Avoiding payer backlash? Amgen sets price of migraine drug at $6.9k

Amgen will charge $6,900 per year for its migraine prevention drug — a price 30 percent lower than Wall Street expectations — as the company attempts to dodge the payer backlash that has affected recent drug launches, according to STAT.

On May 17, the FDA approved Amgen's drug, Aimovig, for patients who have at least four migraines a month. Patients who took the drug in clinical trials had two fewer migraines per month.

Amgen now will try to persuade insurers to pay the $575-per-month bill for the drug.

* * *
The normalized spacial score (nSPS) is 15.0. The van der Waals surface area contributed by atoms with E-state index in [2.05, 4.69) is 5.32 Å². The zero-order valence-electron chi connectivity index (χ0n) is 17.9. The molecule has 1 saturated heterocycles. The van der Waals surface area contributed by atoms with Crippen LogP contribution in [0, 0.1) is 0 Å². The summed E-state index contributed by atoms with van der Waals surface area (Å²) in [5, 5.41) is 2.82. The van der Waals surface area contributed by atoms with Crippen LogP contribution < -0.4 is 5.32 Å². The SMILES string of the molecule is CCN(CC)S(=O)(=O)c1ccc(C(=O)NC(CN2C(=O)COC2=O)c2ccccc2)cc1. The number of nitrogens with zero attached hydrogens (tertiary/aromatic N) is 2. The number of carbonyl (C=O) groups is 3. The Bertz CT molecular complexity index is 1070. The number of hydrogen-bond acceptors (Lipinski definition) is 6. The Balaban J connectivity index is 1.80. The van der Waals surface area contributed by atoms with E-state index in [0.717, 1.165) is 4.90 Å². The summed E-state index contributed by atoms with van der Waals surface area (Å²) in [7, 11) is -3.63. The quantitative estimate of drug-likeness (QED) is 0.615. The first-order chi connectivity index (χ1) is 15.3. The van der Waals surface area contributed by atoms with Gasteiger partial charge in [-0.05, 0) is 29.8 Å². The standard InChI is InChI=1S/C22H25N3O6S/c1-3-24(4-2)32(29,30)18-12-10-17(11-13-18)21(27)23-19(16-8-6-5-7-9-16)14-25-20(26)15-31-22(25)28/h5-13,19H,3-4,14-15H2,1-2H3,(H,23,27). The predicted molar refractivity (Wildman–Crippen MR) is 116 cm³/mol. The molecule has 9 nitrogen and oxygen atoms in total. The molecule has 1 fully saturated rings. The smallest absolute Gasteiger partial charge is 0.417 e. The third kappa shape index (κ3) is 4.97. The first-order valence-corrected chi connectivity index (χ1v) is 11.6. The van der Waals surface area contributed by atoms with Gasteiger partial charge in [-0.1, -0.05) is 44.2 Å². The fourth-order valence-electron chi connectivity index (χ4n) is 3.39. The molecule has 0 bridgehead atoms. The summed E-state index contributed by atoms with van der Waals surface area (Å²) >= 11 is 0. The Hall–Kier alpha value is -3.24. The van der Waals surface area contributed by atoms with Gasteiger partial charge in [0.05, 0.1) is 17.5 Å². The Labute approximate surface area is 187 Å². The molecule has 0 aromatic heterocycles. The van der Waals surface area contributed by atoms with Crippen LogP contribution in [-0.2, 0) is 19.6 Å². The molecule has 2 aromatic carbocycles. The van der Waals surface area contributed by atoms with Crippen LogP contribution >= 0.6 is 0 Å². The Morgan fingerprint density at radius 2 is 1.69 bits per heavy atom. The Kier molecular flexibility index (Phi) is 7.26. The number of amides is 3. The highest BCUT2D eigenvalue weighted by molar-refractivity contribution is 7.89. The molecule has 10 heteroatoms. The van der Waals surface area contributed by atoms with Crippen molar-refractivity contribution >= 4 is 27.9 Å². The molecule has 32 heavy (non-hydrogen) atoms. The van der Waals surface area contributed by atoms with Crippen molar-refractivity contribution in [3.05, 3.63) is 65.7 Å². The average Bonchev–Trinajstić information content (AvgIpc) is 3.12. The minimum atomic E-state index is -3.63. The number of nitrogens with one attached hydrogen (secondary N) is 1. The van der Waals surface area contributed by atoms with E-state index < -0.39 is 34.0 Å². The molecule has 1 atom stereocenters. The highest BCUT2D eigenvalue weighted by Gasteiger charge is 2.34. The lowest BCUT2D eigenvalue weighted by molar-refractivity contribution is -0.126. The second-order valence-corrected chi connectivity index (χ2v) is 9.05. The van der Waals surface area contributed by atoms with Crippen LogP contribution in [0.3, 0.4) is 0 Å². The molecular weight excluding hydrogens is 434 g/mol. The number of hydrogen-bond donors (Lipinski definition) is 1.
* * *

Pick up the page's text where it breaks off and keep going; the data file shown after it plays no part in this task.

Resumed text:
The $6,900 annual price comes as a surprise to many analysts who predicted Amgen would charge about $10,000 for the drug. A separate watchdog report concluded that the drug would be considered cost-effective for patients experiencing frequent migraines if it cost $8,500 per year.

Amgen's decision to price the drug lower than any prediction comes as drugmakers are forced to rethink their pricing strategies. In recent years, despite successful clinical trials, pharmaceutical companies have struggled to make money on pricey injectable medications — largely a result of payers refusing to buy the drugs, according to STAT.

While the $6,900 price tag will likely keep payers happy, Amgen's investors are worried about the profitability of the drug as the market for drugs to treat migraines becomes more competitive.

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